While at his day job, Michael Lesakowski plays in dirt.
That makes sense considering he is a principal and senior project manager for Benchmark Turnkey Cos., a Hamburg firm specializing in environmental remediation work deemed essential for any economic development projects.
In his off hours, Lesakowski can be found at many of the area’s ice rinks, either as a player or coach. He has taken that a step beyond in recent years as the co-founder and inspirational leader for the 11 Day Power Play, a group of adult hockey players that through annual events have raised more than $4.1 million for cancer research.
Lesakowski and wife Amy created the 11 Day Power Play, paying homage to Amy, who survived a bout of breast cancer a decade ago, and as a tribute to Mike’s mother, Evelyn, who died in 2016 after suffering from brain and lung cancer.
“It was around that time (2016), we decided to put something together,” Lesakowski said.
That something has evolved into an annual fundraising event. The 2020 11 Day Power Play Community Shift is already set for July 9 to 19 at the LECOM HarborCenter, with clevermethod as the presenting sponsor.
Going into this, did you think the Power Play would have been able to raise $4.1 million in its first three years? It is almost mind-numbing to think of all the support and backing we’ve gotten. After three years and going into our fourth year, people know us and know what the Power Play is.
Originally, it was going to be a one year event, to raise money for Roswell (Park Comprehensive Care Center) and set the record for the world’s longest hockey game. What changed? People didn’t want the Power Play to stop at one year. We decided to make it more of a community event and piggyback off of the success of year one (when 40 skaters set the Guinness record for the longest game at 255 hours). Apparently we were on to something, kind of like how the “Ride for Roswell” has grown over the years.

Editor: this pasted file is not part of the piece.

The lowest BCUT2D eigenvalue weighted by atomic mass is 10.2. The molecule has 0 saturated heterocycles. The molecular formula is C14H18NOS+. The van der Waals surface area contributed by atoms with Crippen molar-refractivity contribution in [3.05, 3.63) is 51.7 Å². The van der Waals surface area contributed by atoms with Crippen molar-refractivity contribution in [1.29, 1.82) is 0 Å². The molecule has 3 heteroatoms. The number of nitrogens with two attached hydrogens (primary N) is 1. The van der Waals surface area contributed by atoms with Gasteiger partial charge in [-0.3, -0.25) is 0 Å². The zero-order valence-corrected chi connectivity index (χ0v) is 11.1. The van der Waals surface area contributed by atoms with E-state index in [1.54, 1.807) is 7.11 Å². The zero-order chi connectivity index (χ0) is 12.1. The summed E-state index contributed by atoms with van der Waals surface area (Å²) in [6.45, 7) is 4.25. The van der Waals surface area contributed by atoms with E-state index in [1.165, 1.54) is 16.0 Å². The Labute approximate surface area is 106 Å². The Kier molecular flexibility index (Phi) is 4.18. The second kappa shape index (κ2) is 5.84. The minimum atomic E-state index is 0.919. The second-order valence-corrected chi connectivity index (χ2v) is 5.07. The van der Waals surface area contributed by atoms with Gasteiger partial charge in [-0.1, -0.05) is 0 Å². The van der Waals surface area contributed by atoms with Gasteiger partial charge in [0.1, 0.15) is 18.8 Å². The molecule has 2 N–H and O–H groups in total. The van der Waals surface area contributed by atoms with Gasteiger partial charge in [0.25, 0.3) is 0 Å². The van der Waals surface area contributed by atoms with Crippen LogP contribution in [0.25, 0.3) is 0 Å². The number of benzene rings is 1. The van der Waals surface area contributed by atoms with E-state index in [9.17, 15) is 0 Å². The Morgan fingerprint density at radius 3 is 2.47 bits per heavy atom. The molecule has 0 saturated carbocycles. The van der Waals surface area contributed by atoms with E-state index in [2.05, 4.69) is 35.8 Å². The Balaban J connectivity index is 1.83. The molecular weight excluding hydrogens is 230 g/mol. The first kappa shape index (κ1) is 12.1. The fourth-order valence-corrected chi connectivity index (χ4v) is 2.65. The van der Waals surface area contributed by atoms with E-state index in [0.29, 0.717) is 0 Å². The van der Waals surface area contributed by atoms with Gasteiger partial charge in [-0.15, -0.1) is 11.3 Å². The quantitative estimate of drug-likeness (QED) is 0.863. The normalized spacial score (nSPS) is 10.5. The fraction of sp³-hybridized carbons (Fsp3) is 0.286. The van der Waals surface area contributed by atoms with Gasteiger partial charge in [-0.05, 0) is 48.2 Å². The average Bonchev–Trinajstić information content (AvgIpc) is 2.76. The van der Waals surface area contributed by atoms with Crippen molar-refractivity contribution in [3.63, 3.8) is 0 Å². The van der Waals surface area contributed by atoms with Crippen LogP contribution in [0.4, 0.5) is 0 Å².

What were you thinking around 7 a.m., July 3, 2017 when you not only broke the record but found out more than $1 million was raised in the Power Play’s first year? Can you say super emotional? It just proved that everything we worked for mattered. We hit so many goals, no pun intended.
You’ve changed the fund raising destinations a bit. Roswell still gets the lion’s share of the proceeds but funds are also allocated to Make-A-Wish and Camp Good Days and Special Times and now a joint oncology research project between Roswell and the John R. Oishei Children’s Hospital. Why? Because it is the right thing to do. Cancer impacts so many people, in so many ways. Our one mandate is that all of the funds we donate must stay local. The research partnership between Roswell and Childrens fits right into that,
After three years, the Power Play has becomes such an iconic event. Does that surprise you? Going into this, I never would have imagined it would have happened like that and happen so quickly. But, it’s hockey. It’s cancer research. It’s Buffalo. I guess that’s the perfect recipe for success to achieve what we’ve achieved so far. But, we are not done.
How do you feel about being known more for the Power Play than running a major Buffalo company? Either way, the Buffalo area is in a better place.